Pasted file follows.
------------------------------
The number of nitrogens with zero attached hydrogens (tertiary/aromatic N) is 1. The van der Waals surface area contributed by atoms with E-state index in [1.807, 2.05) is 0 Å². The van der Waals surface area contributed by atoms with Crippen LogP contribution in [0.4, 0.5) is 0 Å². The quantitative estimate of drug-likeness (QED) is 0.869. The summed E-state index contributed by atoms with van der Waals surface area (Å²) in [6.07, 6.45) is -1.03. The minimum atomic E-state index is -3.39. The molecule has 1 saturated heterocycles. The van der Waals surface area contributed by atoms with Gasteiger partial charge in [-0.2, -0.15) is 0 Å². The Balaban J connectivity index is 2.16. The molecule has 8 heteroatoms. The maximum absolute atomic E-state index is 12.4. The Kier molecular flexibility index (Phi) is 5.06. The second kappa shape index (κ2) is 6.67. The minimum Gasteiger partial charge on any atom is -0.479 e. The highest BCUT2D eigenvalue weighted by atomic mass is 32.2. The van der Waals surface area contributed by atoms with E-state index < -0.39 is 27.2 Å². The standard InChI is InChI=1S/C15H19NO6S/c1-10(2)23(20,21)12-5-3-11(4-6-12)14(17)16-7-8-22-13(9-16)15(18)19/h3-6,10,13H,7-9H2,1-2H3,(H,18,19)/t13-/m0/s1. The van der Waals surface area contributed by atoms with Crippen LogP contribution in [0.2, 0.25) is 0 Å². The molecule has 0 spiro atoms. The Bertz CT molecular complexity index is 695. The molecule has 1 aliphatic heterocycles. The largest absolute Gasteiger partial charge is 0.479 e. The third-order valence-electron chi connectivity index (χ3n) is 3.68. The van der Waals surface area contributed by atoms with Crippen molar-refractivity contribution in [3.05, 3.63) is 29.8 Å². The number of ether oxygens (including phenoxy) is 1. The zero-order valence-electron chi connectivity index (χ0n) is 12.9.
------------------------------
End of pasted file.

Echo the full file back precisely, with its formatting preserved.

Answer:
The number of nitrogens with zero attached hydrogens (tertiary/aromatic N) is 1. The van der Waals surface area contributed by atoms with E-state index in [1.807, 2.05) is 0 Å². The van der Waals surface area contributed by atoms with Crippen LogP contribution in [0.4, 0.5) is 0 Å². The quantitative estimate of drug-likeness (QED) is 0.869. The summed E-state index contributed by atoms with van der Waals surface area (Å²) in [6.07, 6.45) is -1.03. The minimum atomic E-state index is -3.39. The molecule has 1 saturated heterocycles. The van der Waals surface area contributed by atoms with Gasteiger partial charge in [-0.2, -0.15) is 0 Å². The Balaban J connectivity index is 2.16. The molecule has 8 heteroatoms. The maximum absolute atomic E-state index is 12.4. The Kier molecular flexibility index (Phi) is 5.06. The second kappa shape index (κ2) is 6.67. The minimum Gasteiger partial charge on any atom is -0.479 e. The highest BCUT2D eigenvalue weighted by atomic mass is 32.2. The van der Waals surface area contributed by atoms with E-state index < -0.39 is 27.2 Å². The standard InChI is InChI=1S/C15H19NO6S/c1-10(2)23(20,21)12-5-3-11(4-6-12)14(17)16-7-8-22-13(9-16)15(18)19/h3-6,10,13H,7-9H2,1-2H3,(H,18,19)/t13-/m0/s1. The van der Waals surface area contributed by atoms with Crippen LogP contribution in [0.2, 0.25) is 0 Å². The molecule has 0 spiro atoms. The Bertz CT molecular complexity index is 695. The molecule has 1 aliphatic heterocycles. The largest absolute Gasteiger partial charge is 0.479 e. The third-order valence-electron chi connectivity index (χ3n) is 3.68. The van der Waals surface area contributed by atoms with Crippen molar-refractivity contribution in [3.05, 3.63) is 29.8 Å². The number of ether oxygens (including phenoxy) is 1. The zero-order valence-electron chi connectivity index (χ0n) is 12.9.